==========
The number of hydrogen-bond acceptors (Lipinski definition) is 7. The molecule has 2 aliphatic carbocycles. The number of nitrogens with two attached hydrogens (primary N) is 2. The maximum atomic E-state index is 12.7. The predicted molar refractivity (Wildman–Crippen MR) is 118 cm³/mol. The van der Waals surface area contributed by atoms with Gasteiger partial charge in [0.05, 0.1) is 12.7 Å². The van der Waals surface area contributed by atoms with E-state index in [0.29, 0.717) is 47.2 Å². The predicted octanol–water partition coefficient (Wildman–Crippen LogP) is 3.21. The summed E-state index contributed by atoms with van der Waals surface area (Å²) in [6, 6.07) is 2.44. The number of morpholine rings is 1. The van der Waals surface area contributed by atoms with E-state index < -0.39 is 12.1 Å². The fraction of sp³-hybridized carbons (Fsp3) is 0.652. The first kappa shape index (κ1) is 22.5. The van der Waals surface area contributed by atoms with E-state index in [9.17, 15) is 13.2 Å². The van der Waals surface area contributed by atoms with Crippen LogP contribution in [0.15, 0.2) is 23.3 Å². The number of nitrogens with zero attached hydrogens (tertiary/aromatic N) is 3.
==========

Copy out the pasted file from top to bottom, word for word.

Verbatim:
The number of hydrogen-bond acceptors (Lipinski definition) is 7. The molecule has 2 aliphatic carbocycles. The number of nitrogens with two attached hydrogens (primary N) is 2. The maximum atomic E-state index is 12.7. The predicted molar refractivity (Wildman–Crippen MR) is 118 cm³/mol. The van der Waals surface area contributed by atoms with Gasteiger partial charge in [0.05, 0.1) is 12.7 Å². The van der Waals surface area contributed by atoms with E-state index in [0.29, 0.717) is 47.2 Å². The predicted octanol–water partition coefficient (Wildman–Crippen LogP) is 3.21. The summed E-state index contributed by atoms with van der Waals surface area (Å²) in [6, 6.07) is 2.44. The number of morpholine rings is 1. The van der Waals surface area contributed by atoms with E-state index < -0.39 is 12.1 Å². The fraction of sp³-hybridized carbons (Fsp3) is 0.652. The first kappa shape index (κ1) is 22.5. The van der Waals surface area contributed by atoms with E-state index in [9.17, 15) is 13.2 Å². The van der Waals surface area contributed by atoms with Crippen LogP contribution in [0.15, 0.2) is 23.3 Å². The number of nitrogens with zero attached hydrogens (tertiary/aromatic N) is 3.